Every day, all over the world, USAID brings peace to those who endure violence, health to those who struggle with sickness, and prosperity to those who live in poverty. It is these individuals — these uncounted thousands of lives — that are the true measure of USAID’s successes and the true face of USAID's programs.
A master mason and a trainee repair a canal wall in Khost province, eastern Afghanistan. They are part of a project supported by USAID to refurbish flood-damaged irrigation infrastructure in Gurbuz district.
Khi trao đổi về giải pháp để Việt Nam trở thành điểm đến cạnh tranh hơn trong khu vực về thu hút đầu tư và phát huy tối đa tiềm năng kinh tế, ông Trương Quang Hưng có quan điểm rất rõ ràng: "Mọi người có thể để cập nhiều giải pháp khác nhau, nhưng với riêng tôi thì cải thiện cơ sở hạ tầng có vai trò sống còn trong giai đoạn phát triển hiện tại của đất nước."
When it comes to Vietnam becoming a more competitive destination for investment in the region and achieving its full economic potential, the answer from Truong Quang Hung is clear: "People talk about different issues, but to me, improving infrastructure is vital at this stage of our development."
Charikar City, the capital of Parwan Province, produces 85 cubic meters of solid waste each day. To put that into perspective, imagine half of a football field covered in ankle-deep trash, and you have a good picture of Charikar’s daily waste.
Welcome to the Wakhan Corridor in northeast Afghanistan: an isolated and breathtakingly beautiful mountain landscape that is sparsely populated by fierce people and even fiercer creatures, such as the elusive Snow Leopard and the Marco Polo sheep. Survival in such a landscape is challenging at best. Thanks to the USAID-sponsored project, however, both the people and wildlife of the Wakhan Corridor have been given new hope.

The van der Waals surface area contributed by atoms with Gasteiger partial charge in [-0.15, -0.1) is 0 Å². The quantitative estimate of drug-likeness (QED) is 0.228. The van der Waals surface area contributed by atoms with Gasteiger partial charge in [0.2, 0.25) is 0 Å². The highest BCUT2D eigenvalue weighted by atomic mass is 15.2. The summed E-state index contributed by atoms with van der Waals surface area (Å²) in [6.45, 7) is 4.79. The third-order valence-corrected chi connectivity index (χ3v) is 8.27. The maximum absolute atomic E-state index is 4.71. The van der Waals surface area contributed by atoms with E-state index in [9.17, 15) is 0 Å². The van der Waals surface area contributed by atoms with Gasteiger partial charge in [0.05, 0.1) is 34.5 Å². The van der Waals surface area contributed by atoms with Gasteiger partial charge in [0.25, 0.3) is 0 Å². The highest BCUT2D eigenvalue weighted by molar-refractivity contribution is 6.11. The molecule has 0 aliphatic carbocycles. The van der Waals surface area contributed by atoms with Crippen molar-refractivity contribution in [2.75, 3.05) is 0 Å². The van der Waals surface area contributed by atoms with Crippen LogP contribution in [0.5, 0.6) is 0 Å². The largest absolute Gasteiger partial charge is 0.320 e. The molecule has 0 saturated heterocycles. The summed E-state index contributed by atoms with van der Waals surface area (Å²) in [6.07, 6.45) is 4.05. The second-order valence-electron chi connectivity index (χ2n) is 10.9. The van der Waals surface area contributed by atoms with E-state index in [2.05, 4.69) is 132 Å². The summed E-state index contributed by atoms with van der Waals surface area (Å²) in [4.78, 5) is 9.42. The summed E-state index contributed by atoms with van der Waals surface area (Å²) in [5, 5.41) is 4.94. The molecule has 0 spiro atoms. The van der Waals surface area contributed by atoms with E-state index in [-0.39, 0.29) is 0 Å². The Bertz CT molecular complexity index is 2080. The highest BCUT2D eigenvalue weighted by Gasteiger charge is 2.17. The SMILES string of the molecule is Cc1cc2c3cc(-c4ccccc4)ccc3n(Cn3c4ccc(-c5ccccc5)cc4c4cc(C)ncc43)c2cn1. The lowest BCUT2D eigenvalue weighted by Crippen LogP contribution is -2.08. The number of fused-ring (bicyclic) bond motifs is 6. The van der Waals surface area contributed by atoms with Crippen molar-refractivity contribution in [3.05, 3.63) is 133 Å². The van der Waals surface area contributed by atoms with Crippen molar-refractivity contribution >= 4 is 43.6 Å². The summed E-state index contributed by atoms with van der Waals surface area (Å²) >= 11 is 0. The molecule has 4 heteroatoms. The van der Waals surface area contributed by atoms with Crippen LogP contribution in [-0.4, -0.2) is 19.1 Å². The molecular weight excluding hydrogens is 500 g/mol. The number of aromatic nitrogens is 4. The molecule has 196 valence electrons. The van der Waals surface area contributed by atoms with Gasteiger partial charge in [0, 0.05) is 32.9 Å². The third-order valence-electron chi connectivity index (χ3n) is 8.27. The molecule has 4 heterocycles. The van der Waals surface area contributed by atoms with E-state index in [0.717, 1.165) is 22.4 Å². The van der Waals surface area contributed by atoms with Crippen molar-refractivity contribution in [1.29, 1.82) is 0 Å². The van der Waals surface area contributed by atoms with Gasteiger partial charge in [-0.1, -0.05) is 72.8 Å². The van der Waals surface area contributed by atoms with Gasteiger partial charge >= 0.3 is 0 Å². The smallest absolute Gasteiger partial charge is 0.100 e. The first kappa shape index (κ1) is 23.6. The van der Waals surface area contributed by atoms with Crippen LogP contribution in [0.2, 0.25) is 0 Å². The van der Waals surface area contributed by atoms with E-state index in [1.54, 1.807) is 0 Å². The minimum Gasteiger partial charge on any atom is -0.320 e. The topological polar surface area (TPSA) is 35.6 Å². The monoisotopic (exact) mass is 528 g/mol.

“I have made this drawing to say I want my city to be like this,” said Zahra, a 6th grade student at Alikhel girls’ school in Mahmud Raqi, the capital of Kapisa Province in eastern Afghanistan, as she proudly displayed her award-winning artwork.
Mohammad Rafi’s family was so poor that he had to leave school half-way through to help his father with the tiny grocery store that sustained them all. Born into a family of limited means in Kandahar, in southern Afghanistan, Rafi busied himself selling biscuits, candy and other food items out of the small shop close to their home. He would rather have been at school, doing sums. The grocery store yielded little enough anyway. Despite the hard work, they never earned more than $120 a month from the shop. It was never enough for the family and Rafi grew up dreaming that he would one day own a thriving general store.
From December 8-9, Afghan businesswomen from around the country gathered in Kabul for a two-day exhibition. The event, which was sponsored by USAID’s Trade Access and Facilitation for Afghanistan (TAFA) program, enabled the businesswomen to sell their quality products to a diverse clientele consisting of Afghans and expatriates.
Last updated: January 20, 2015